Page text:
The Trouble with Being Human

We were never meant to be happy.


Think hard on it. Find a quiet corner and dwell on it. It’s never been a matter of opinion. The point of being human hasn’t ever been to be free, to live long and prosper, or to carpe diem. The purpose of being alive isn’t to love, suffer, be entertained, or have wild adventures.

The only purpose of our existence is to survive.

It’s written into our genetic code. On a cellular, maybe even atomic level, our blueprints aren’t made for happiness. The only thing our DNA cares about is living. Not living in luxury. Or in poverty. Or in any particular place, time, or situation. On a molecular level, we’re driven to adapt and to exist. We need to eat, breathe, eliminate, and reproduce. Nothing besides survival matters.

Trouble is; many of us don’t have to fight to survive any longer.

And therein lies the struggle.

Now let’s be clear. We’re not talking about people who do have to struggle to survive. We’re not talking about hidden tribes in the Amazon, refugees in lands ravaged by permanent war, or farmers who work 23 1/2 hour days. We’re talking about you, yes you, reading this right now. The human with time to spare. The man or woman who eats meals created by someone else, who lives in a house built by others, the lucky person with better things to do than live in constant fear of death.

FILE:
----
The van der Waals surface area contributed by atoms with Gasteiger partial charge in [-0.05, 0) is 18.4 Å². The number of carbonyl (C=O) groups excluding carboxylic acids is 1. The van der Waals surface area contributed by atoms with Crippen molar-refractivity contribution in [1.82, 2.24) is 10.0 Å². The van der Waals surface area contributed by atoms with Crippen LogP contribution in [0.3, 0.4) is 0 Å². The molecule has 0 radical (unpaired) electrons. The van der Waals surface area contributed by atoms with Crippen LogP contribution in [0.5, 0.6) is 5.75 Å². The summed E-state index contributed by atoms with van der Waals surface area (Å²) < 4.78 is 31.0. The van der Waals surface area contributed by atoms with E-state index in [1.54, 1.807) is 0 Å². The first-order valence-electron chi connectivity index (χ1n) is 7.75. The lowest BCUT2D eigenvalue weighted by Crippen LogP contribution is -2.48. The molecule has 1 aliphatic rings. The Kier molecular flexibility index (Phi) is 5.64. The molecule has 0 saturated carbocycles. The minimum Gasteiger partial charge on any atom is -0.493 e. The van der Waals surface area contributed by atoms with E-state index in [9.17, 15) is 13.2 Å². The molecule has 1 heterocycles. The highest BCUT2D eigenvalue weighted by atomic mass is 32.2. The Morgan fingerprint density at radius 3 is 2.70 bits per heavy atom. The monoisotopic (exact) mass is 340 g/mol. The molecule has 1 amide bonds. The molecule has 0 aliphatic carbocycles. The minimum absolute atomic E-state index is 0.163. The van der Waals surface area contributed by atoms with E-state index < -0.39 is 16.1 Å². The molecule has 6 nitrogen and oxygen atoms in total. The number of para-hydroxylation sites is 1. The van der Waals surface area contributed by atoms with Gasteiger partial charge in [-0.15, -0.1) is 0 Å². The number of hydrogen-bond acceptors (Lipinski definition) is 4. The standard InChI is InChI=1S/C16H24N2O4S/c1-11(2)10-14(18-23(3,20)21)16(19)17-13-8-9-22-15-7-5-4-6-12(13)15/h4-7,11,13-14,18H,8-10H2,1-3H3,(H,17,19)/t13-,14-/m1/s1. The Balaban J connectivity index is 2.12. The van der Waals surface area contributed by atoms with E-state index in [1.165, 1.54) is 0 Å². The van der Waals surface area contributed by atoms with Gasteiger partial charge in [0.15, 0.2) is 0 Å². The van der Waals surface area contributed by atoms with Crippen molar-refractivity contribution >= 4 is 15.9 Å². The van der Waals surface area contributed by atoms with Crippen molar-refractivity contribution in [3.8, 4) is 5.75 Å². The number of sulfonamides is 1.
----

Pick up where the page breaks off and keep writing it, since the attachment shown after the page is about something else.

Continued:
What are we doing with ourselves?

We’re searching.

But we haven’t found anything yet.

Many Galaxies

Check out all these cool galaxies you’ll never get to visit.

Leisure. Fun. Liberty. Entertainment. What do they have in common? You already know the answer. They’re products of modern humanity. A few thousand years ago, these pursuits occupied a tiny fraction of our lives. And now…well…now the scales have tipped. Our bodies remember that we must survive, but our minds haven’t the slightest clue. It’s not that we’ve gone soft. It’s not as if we should yearn for the days of scavenging, hunting saber-tooth tigers, and dying at the ripe old age of twenty-two. We’ve adapted to this new life, this comparably easy life. We don’t know shit about survival because we’ve never really had to do it. Maybe that’s a good thing. Maybe not.

And so, in the big empty void that remains, we search. We look for answers. We seek out fun. We make stuff up. We savor wonderful things such as art, science, stability, and hope. We invent religions, spar over politics, search for love, and bicker over the question of why we’re even here. We have all this time, more than we’ve ever had in the history of human society.

And because of it, we rebel against everything our bodies are made for.

In conversations with friends, I’m struck by a common theme amongst all of them. They don’t know what they really want. Some are more honest about it than others. That’s ok. No judgments here. But it all comes back to the very human admission that; although everyone seems to seek happiness, most of us only find it in fleeting moments, in the small, unexpected encounters of life. Human culture (American culture in particular) is shadowed by the notion that entertainment = happiness. As if going to a football game, watching Walking Dead, making a crap-ton of money, or playing 17 straight hours of Xbox equals actual, palpable contentment with our lives. But from simple observation, it appears none of these things make anyone happy. At least not for long.